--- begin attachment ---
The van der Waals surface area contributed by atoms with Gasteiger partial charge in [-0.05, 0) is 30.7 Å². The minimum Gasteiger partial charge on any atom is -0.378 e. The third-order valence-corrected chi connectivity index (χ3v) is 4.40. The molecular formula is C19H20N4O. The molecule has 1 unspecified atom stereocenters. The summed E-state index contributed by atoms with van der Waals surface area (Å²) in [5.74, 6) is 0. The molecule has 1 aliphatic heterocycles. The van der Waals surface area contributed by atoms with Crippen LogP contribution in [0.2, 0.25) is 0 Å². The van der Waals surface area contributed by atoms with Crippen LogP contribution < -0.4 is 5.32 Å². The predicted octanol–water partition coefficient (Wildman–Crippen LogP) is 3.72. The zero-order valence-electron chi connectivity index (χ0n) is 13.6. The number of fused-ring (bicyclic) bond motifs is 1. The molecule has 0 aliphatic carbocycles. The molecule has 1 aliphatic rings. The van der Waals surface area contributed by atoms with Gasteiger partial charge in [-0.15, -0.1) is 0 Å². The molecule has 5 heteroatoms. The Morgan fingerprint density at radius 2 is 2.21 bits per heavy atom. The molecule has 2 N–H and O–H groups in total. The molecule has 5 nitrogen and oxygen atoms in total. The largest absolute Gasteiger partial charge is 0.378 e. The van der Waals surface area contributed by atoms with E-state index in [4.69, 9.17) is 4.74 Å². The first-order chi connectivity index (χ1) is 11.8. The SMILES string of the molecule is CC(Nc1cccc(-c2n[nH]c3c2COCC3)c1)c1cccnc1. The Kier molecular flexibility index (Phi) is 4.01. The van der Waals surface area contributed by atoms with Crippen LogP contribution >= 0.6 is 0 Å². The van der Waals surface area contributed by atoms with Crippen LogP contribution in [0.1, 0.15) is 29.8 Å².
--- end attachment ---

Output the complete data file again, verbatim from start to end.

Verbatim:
The van der Waals surface area contributed by atoms with Gasteiger partial charge in [-0.05, 0) is 30.7 Å². The minimum Gasteiger partial charge on any atom is -0.378 e. The third-order valence-corrected chi connectivity index (χ3v) is 4.40. The molecular formula is C19H20N4O. The molecule has 1 unspecified atom stereocenters. The summed E-state index contributed by atoms with van der Waals surface area (Å²) in [5.74, 6) is 0. The molecule has 1 aliphatic heterocycles. The van der Waals surface area contributed by atoms with Crippen LogP contribution in [0.2, 0.25) is 0 Å². The van der Waals surface area contributed by atoms with Crippen LogP contribution < -0.4 is 5.32 Å². The predicted octanol–water partition coefficient (Wildman–Crippen LogP) is 3.72. The zero-order valence-electron chi connectivity index (χ0n) is 13.6. The number of fused-ring (bicyclic) bond motifs is 1. The molecule has 0 aliphatic carbocycles. The molecule has 1 aliphatic rings. The van der Waals surface area contributed by atoms with Gasteiger partial charge in [-0.15, -0.1) is 0 Å². The molecule has 5 heteroatoms. The Morgan fingerprint density at radius 2 is 2.21 bits per heavy atom. The molecule has 2 N–H and O–H groups in total. The molecule has 5 nitrogen and oxygen atoms in total. The largest absolute Gasteiger partial charge is 0.378 e. The van der Waals surface area contributed by atoms with E-state index in [4.69, 9.17) is 4.74 Å². The first-order chi connectivity index (χ1) is 11.8. The SMILES string of the molecule is CC(Nc1cccc(-c2n[nH]c3c2COCC3)c1)c1cccnc1. The Kier molecular flexibility index (Phi) is 4.01. The van der Waals surface area contributed by atoms with Crippen LogP contribution >= 0.6 is 0 Å². The van der Waals surface area contributed by atoms with Crippen LogP contribution in [0.1, 0.15) is 29.8 Å².